I announced that I had no children from my marriage.  I wondered if I really needed this video at all and seeing as how no one else had arrived except one, perhaps a different video would be more “effective?” – if you know what I mean.  At that, the other lady was asked if she had kids, which she affirmed, and so we stayed the course with the video series despite its complete uselessness to me.

Now… Even I think this next observation sounds a bit whiny, self-centered, and pitiful to me, but I am a firsthand witness as well as experienced, but I was in bad shape that night.  I was in need of help!  I needed some hope and healing.  I was in acute pain of a deadly sort.  I wasn’t entirely myself. 

But the church couldn’t be bothered with my needs.   This multimillion-dollar enterprise had a program for divorced people and keeping up with the video series was more important than the people being served.  (Might explain why attendance was so low.)  You would think that lesson five on handling finances or lesson seven on dealing with depression would have been suitable to both the pupils, but instead we stayed with lesson six, and “served” only half the class with a video while serving the need of keeping up with the series, and while maintaining a “Divorce Care” ministry which looks good in the brochures, anyway.

You would think we could just set the whole video series aside and just prayed.

As it turns out, the “instructor/facilitator(s)” were themselves personally experienced with divorce.  Presumably, and I definitely believe this, they came to the task with uncommon care because of it.  But I suspect they had been assured that they need not be overly skilled in leading a group; they need only set up the video and assign some reading in the book.  I have to guess at that; I don’t really know what caused us to be so slavishly bureaucratic.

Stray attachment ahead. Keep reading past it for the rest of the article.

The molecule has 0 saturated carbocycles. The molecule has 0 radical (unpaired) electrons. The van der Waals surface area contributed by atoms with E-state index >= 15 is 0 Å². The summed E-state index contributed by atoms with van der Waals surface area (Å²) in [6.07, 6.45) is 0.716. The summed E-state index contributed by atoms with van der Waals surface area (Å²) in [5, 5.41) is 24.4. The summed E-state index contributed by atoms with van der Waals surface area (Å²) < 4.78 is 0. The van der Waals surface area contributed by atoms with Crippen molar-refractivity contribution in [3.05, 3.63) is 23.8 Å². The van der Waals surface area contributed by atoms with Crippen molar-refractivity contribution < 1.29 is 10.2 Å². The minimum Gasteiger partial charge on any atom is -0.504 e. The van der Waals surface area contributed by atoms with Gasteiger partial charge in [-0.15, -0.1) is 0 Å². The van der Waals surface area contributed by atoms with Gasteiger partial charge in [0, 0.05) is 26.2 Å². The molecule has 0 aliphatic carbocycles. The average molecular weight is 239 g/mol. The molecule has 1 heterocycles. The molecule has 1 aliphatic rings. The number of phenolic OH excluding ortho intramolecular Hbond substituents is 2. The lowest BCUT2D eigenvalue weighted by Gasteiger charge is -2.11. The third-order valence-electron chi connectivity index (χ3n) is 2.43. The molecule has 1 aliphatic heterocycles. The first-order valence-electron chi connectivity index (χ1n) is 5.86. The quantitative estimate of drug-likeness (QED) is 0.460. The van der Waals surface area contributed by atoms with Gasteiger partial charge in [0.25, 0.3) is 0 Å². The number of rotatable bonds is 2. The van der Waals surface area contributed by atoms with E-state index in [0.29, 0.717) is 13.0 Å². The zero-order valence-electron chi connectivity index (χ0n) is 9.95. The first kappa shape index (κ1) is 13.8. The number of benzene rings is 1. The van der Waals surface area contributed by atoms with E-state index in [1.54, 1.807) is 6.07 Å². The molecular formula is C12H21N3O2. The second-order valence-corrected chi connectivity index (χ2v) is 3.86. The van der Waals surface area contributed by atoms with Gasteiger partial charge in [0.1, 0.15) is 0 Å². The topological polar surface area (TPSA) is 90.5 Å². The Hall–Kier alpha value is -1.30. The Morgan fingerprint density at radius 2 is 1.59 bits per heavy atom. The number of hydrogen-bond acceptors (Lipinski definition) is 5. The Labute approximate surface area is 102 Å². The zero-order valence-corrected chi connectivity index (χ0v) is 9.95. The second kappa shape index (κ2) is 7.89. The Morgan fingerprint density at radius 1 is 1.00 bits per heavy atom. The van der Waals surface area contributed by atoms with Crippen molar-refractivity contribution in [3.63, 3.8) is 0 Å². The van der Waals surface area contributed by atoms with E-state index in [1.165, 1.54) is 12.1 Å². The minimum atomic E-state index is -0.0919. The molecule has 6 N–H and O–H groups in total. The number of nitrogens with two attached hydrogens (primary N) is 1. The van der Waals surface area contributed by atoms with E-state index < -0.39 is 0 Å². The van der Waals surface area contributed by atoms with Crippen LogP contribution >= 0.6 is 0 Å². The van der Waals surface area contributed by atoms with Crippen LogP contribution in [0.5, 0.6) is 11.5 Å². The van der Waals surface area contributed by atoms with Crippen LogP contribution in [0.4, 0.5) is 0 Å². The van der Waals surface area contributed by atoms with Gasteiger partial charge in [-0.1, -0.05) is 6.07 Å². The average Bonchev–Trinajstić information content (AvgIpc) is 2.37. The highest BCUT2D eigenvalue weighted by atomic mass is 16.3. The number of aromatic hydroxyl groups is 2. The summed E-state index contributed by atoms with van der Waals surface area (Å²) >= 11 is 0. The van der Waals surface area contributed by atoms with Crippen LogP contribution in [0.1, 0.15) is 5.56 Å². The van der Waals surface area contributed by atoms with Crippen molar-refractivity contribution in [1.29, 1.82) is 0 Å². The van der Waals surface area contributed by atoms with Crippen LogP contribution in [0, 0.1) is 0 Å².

Meanwhile, the church could boast in its “Divorce Care” ministry, one of seventy the church provides to the larger community!

What can I say?

I got my rubber stamp and never returned.  I think now, I know why we were the only two in attendance.  We were new and didn’t know better.

Oh… by the way… the same church is one of the MAJOR sponsors/contributors to Lubbock’s Premier (Pseudo) Homeless Church too.  (If you’ve read here much over the years, you know that wonderful ministry runs on a million-dollar budget serving the homeless in amazing ways with all manner of extensive services yet manages to kick the flock to the curb every night at about 5pm closing time.  (All in the name of Jesus, of course.))


I think I have said enough now to demonstrate the disconnect between what we say and do, what we mean and what we really mean.  There is a smokescreen there behind which we hide our lack of care, a smokescreen that looks like care in the brochures, but maybe not so much down at street level.

I in no way think this problem is exclusive to the church I attend(ed) or to the church of Lubbock.  In fact, I think the church of Lubbock is highly representative of others.  We are deeply American through and through.  Even our most cherished rituals by which our most historically sectarian exclusivity and rigidity are shed now more in some esoteric, even generic and cultural, shame than in well-thought-out repentance.  It’s all a little too kneejerk and consumerist.  Probably with a deeply denied fear that the church is shrinking, and a desire to make ourselves more appealing to seekers in hopes of staving off oblivion.

Hmmm…  The gates of hell cannot withstand us, but we will sell out at the first sign we aren’t part of the cool kids’ clique.

I reckon I am starting to cast too broad an aspersion with that line of thought, and it is a bunny trail, really anyway.  But I will let it stand as a marker.  Argue it if you want, you might change my mind or enhance my opinion, nevertheless, whatever the reason, there is this disconnect.


I think we need to consider carefully whether “homelessness” isn’t – AT LEAST IN PART (a significant part at that) – a result of divorce.  I don’t see the two matters as all that much separate.  Homes are being broken in this culture every day, and anymore, it seems so matter of fact in the church as well as the larger culture!